Consumption Spending and the Second Derivative
Rick Vollaro+ | May 4, 2009
My colleague, Carl Noble, recently wrote about the latest GDP numbers, and mentioned that we view them as mostly backward looking at Pinnacle. Last Thursday, the March report on Personal Consumption Expenditures (PCE), which is just geek speak for consumer spending, was released. Consumer spending data always grabs our attention since spending is such an important driver of GDP growth in the U.S. economy, and we believe it has shown to be a good leading indicator for equity markets when tracked on a rate of change basis.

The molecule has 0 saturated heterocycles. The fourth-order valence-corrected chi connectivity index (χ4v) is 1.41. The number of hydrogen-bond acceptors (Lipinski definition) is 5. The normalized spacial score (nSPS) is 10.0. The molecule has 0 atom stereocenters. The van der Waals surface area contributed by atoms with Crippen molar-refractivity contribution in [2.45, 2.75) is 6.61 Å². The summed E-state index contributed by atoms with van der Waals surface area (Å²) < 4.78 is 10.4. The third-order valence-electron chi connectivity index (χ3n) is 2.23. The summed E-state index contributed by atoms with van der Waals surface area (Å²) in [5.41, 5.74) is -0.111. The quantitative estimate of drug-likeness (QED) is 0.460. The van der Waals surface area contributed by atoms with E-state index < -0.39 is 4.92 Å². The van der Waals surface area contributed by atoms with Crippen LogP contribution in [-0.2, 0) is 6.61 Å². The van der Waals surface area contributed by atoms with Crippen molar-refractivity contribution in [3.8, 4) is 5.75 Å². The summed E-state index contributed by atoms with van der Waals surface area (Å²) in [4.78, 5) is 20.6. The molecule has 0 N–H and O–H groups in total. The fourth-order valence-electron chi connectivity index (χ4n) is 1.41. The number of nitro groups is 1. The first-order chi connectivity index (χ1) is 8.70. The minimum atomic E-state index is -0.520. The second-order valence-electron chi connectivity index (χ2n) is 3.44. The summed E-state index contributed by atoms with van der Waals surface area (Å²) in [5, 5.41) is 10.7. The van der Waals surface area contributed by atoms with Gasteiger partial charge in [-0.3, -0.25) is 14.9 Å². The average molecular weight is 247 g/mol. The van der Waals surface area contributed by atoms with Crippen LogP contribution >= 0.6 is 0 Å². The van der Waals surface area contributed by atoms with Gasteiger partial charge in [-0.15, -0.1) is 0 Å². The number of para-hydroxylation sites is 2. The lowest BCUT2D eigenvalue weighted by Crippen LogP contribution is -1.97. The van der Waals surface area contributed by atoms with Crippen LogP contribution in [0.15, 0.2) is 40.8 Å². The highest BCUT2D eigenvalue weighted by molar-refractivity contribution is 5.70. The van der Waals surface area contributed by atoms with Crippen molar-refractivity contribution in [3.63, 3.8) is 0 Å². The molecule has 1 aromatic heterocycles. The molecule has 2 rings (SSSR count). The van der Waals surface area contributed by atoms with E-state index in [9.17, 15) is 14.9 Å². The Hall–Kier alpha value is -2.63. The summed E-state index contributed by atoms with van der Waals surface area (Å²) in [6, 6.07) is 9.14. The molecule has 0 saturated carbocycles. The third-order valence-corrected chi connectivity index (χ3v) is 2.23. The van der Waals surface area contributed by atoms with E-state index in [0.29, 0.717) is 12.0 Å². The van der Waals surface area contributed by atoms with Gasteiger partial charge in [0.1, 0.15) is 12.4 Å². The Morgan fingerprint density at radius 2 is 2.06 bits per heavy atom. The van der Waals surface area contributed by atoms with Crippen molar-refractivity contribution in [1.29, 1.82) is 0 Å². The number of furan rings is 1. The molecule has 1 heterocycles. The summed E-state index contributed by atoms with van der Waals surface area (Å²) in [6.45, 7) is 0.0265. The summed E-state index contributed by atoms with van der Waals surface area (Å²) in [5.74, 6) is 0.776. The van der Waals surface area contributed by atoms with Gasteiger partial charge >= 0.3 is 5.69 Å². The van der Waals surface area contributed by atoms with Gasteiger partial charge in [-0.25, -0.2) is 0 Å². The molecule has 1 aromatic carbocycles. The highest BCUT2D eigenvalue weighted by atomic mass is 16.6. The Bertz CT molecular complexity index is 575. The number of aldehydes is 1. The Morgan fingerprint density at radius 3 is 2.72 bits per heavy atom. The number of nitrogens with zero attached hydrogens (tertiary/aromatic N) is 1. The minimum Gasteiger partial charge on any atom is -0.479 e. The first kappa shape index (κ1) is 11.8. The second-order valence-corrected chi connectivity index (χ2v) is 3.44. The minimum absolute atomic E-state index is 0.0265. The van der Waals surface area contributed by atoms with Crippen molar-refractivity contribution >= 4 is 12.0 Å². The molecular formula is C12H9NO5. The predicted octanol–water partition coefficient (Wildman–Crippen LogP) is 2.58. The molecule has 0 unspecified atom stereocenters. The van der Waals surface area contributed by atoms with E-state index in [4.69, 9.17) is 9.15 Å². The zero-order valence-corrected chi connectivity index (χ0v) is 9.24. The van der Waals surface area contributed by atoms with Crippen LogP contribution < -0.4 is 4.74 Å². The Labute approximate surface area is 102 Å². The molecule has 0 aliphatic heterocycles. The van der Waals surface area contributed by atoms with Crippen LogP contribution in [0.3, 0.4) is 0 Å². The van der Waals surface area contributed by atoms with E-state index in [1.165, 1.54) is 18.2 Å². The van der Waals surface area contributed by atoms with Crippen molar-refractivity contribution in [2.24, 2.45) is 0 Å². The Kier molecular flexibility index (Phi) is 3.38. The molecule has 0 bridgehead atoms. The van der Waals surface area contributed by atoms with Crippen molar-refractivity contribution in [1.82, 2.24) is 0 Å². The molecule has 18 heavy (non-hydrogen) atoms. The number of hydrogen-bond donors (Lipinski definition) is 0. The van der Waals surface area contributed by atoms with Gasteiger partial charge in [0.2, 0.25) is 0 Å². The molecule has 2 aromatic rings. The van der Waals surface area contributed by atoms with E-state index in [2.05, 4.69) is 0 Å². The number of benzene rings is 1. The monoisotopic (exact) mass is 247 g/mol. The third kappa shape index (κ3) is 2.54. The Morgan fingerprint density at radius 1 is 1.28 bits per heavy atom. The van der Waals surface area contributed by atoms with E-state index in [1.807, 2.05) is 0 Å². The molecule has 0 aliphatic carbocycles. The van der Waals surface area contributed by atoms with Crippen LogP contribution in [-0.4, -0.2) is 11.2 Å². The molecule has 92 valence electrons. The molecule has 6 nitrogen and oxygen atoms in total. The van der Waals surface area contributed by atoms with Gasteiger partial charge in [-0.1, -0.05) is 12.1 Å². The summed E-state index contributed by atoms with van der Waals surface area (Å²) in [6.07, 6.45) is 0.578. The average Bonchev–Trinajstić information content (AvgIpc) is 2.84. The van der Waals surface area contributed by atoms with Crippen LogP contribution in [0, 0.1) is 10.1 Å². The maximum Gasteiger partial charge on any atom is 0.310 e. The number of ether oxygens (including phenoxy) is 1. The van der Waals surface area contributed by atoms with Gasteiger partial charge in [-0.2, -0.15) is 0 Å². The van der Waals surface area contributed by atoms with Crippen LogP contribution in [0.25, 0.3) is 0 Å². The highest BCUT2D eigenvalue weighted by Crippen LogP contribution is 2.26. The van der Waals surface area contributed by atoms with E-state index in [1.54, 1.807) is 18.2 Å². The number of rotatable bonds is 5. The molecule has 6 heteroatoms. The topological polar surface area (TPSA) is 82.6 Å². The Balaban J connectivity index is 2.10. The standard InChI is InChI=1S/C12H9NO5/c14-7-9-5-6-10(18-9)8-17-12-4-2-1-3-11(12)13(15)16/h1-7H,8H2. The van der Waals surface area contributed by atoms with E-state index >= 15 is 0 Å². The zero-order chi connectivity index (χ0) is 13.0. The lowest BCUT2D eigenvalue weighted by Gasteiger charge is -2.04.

The latest data point on the chart below shows a year-over-year decline in spending of -1.2% through March, which on the surface appears quite unconstructive for the economy and financial markets. But on the bright side, there’s actually been three consecutive months of improvement since the low point of -1.5% in December. The increase or decrease in the rate of change is commonly called the “second derivative,” and many analysts believe that the stock market is responding to the improvement in the rate of change across a variety of different indicators recently, even though most, like consumer spending, remain in decline.
In other words, what we’re experiencing is a “second derivative rally.”